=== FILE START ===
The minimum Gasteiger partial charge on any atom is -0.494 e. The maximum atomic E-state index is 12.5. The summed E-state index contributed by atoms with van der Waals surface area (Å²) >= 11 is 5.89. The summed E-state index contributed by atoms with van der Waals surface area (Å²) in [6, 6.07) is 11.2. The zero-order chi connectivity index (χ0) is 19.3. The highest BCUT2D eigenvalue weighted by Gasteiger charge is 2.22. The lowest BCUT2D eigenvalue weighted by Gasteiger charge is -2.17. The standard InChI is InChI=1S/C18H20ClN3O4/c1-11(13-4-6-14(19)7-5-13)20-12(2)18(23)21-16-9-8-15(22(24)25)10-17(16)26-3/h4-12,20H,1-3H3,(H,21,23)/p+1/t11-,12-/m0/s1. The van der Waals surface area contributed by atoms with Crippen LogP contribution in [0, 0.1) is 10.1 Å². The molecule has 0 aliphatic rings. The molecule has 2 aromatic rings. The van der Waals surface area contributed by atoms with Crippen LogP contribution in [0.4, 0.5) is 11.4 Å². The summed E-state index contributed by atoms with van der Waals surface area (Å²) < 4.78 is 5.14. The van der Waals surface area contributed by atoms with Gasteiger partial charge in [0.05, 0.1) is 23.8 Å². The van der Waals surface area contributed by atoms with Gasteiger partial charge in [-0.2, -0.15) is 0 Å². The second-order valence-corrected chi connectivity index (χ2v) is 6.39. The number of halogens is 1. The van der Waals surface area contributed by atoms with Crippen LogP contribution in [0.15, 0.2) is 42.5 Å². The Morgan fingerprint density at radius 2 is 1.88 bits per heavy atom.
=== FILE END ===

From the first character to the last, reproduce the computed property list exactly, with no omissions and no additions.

The minimum Gasteiger partial charge on any atom is -0.494 e. The maximum atomic E-state index is 12.5. The summed E-state index contributed by atoms with van der Waals surface area (Å²) >= 11 is 5.89. The summed E-state index contributed by atoms with van der Waals surface area (Å²) in [6, 6.07) is 11.2. The zero-order chi connectivity index (χ0) is 19.3. The highest BCUT2D eigenvalue weighted by Gasteiger charge is 2.22. The lowest BCUT2D eigenvalue weighted by Gasteiger charge is -2.17. The standard InChI is InChI=1S/C18H20ClN3O4/c1-11(13-4-6-14(19)7-5-13)20-12(2)18(23)21-16-9-8-15(22(24)25)10-17(16)26-3/h4-12,20H,1-3H3,(H,21,23)/p+1/t11-,12-/m0/s1. The van der Waals surface area contributed by atoms with Crippen LogP contribution in [0, 0.1) is 10.1 Å². The molecule has 0 aliphatic rings. The molecule has 2 aromatic rings. The van der Waals surface area contributed by atoms with Crippen LogP contribution in [0.4, 0.5) is 11.4 Å². The summed E-state index contributed by atoms with van der Waals surface area (Å²) < 4.78 is 5.14. The van der Waals surface area contributed by atoms with Gasteiger partial charge in [0.05, 0.1) is 23.8 Å². The van der Waals surface area contributed by atoms with Gasteiger partial charge in [-0.2, -0.15) is 0 Å². The second-order valence-corrected chi connectivity index (χ2v) is 6.39. The number of halogens is 1. The van der Waals surface area contributed by atoms with Crippen LogP contribution in [0.15, 0.2) is 42.5 Å². The Morgan fingerprint density at radius 2 is 1.88 bits per heavy atom.